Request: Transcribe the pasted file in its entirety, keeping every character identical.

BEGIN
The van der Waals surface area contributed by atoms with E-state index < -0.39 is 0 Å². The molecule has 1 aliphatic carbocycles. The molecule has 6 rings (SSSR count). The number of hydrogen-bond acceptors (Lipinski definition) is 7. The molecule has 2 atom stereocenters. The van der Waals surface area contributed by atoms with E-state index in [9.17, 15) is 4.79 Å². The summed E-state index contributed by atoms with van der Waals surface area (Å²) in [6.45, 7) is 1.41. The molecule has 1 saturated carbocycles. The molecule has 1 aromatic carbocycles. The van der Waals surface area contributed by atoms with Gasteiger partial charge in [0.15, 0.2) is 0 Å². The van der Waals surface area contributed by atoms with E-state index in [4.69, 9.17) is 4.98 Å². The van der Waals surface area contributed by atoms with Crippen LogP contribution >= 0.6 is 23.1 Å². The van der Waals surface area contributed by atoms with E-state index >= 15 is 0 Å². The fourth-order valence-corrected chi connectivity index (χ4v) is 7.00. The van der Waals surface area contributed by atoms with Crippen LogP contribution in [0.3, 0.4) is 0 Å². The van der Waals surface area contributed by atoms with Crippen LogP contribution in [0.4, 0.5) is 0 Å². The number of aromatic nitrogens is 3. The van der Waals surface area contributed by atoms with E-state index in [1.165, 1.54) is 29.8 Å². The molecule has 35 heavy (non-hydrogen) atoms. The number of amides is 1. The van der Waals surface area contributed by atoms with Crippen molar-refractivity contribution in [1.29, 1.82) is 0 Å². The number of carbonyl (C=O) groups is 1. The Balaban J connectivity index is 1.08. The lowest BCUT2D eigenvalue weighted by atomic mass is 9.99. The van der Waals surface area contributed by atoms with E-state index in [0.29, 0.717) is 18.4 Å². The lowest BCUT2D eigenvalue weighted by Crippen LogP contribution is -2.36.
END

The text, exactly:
The van der Waals surface area contributed by atoms with E-state index < -0.39 is 0 Å². The molecule has 1 aliphatic carbocycles. The molecule has 6 rings (SSSR count). The number of hydrogen-bond acceptors (Lipinski definition) is 7. The molecule has 2 atom stereocenters. The van der Waals surface area contributed by atoms with E-state index in [9.17, 15) is 4.79 Å². The summed E-state index contributed by atoms with van der Waals surface area (Å²) in [6.45, 7) is 1.41. The molecule has 1 saturated carbocycles. The molecule has 1 aromatic carbocycles. The van der Waals surface area contributed by atoms with Gasteiger partial charge in [0.15, 0.2) is 0 Å². The van der Waals surface area contributed by atoms with E-state index in [4.69, 9.17) is 4.98 Å². The van der Waals surface area contributed by atoms with Crippen LogP contribution >= 0.6 is 23.1 Å². The van der Waals surface area contributed by atoms with E-state index >= 15 is 0 Å². The fourth-order valence-corrected chi connectivity index (χ4v) is 7.00. The van der Waals surface area contributed by atoms with Crippen LogP contribution in [0.3, 0.4) is 0 Å². The van der Waals surface area contributed by atoms with Crippen LogP contribution in [0.4, 0.5) is 0 Å². The number of aromatic nitrogens is 3. The van der Waals surface area contributed by atoms with E-state index in [1.165, 1.54) is 29.8 Å². The molecule has 35 heavy (non-hydrogen) atoms. The number of amides is 1. The van der Waals surface area contributed by atoms with Crippen molar-refractivity contribution in [1.29, 1.82) is 0 Å². The number of carbonyl (C=O) groups is 1. The Balaban J connectivity index is 1.08. The lowest BCUT2D eigenvalue weighted by atomic mass is 9.99. The van der Waals surface area contributed by atoms with E-state index in [0.29, 0.717) is 18.4 Å². The lowest BCUT2D eigenvalue weighted by Crippen LogP contribution is -2.36.